Shock figures reveal sex exploitation fears for West Yorkshire’s missing children

Picture posed by model
Picture posed by model

The number of cases where missing children are feared to have been at risk of sexual abuse has more than doubled in two years, new figures have revealed.

Between April and November last year, 1,047 reports of children missing from local authority care or family homes were ‘flagged’ as carrying a risk of sexual exploitation by West Yorkshire Police - up from 408 for the entire 2013/14 financial year.

The number, obtained from a Freedom of Information request, is also higher than the 897 cases identified for the whole of 2014/15.

Extent of ‘hidden crime’ revealed

Missing children reports are now recognised as a key indicator of risk and West Yorkshire Police have enhanced the force’s reporting process in response.

In December, 11 men from Bradford and Keighley were convicted of sexual offences against a young teenage girl, in 2011 and 2012, who had been reported missing from home on more than 70 occasions.

The largest number of cases linked to possible sexual exploitation involved girls reported missing from local authority care.

In the first eight months of 2015/16, there were 585 such cases - a rate of more than two reports every day.

A spokesman for children’s charity Barnardos said: “All young people that go missing are at particular risk of being groomed for child sexual exploitation and the police across the region are working closely with the care providers, partner agencies and social workers to ensure young people who have been missing from care receive the support they need to keep them safe.”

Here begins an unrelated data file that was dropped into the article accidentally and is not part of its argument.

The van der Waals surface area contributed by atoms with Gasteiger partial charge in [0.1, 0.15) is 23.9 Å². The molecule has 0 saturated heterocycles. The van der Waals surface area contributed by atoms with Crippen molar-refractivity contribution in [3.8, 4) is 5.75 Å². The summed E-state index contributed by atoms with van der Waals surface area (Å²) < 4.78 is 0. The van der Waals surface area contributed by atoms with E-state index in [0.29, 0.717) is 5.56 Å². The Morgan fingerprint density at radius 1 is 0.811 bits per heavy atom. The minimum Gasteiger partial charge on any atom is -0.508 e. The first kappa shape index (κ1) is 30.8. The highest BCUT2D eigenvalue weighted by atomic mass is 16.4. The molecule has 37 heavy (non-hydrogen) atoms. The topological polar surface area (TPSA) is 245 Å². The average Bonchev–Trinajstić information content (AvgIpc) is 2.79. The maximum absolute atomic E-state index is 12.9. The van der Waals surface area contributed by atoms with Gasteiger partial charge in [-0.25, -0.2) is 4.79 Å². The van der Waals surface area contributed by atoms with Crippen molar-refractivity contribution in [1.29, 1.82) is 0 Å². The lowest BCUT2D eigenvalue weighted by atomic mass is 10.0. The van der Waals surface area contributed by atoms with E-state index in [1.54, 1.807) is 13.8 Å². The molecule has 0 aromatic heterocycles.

In total, there were 3,715 reports of children going missing in the first eight months of 2015/16 – 2,265 of them involving girls.

More than a quarter were flagged as carrying a risk of sexual exploitation.

West Yorkshire Det Supt Darren Minton said: “Since June 2014, we have changed our recording practices so that even when a missing person has been located within a short period of time, an occurrence is still created on our systems which helps us in identifying repeat missing people.

“This, and an increased awareness of child sexual exploitation both within the police, partners agencies and the wider public has contributed to an increased number of children being recorded as missing from home.”

The force declined to release a district-by-district breakdown for 2015/16 but figures for 2014/15 showed the highest number of reports of missing girls at risk – 279 – was in Leeds, with 167 of those missing from care.

Leeds City Council’s director of children’s services, Nigel Richardson, said: “Here in Leeds we take a child going missing from care very seriously and we have robust arrangements in place to locate and safeguard children who are classed as missing or absent from their placement.

“We work closely with the police and other agencies to share information regarding children who are reported and recorded as missing to ensure that the welfare of the child is safeguarded and to identify any patterns.”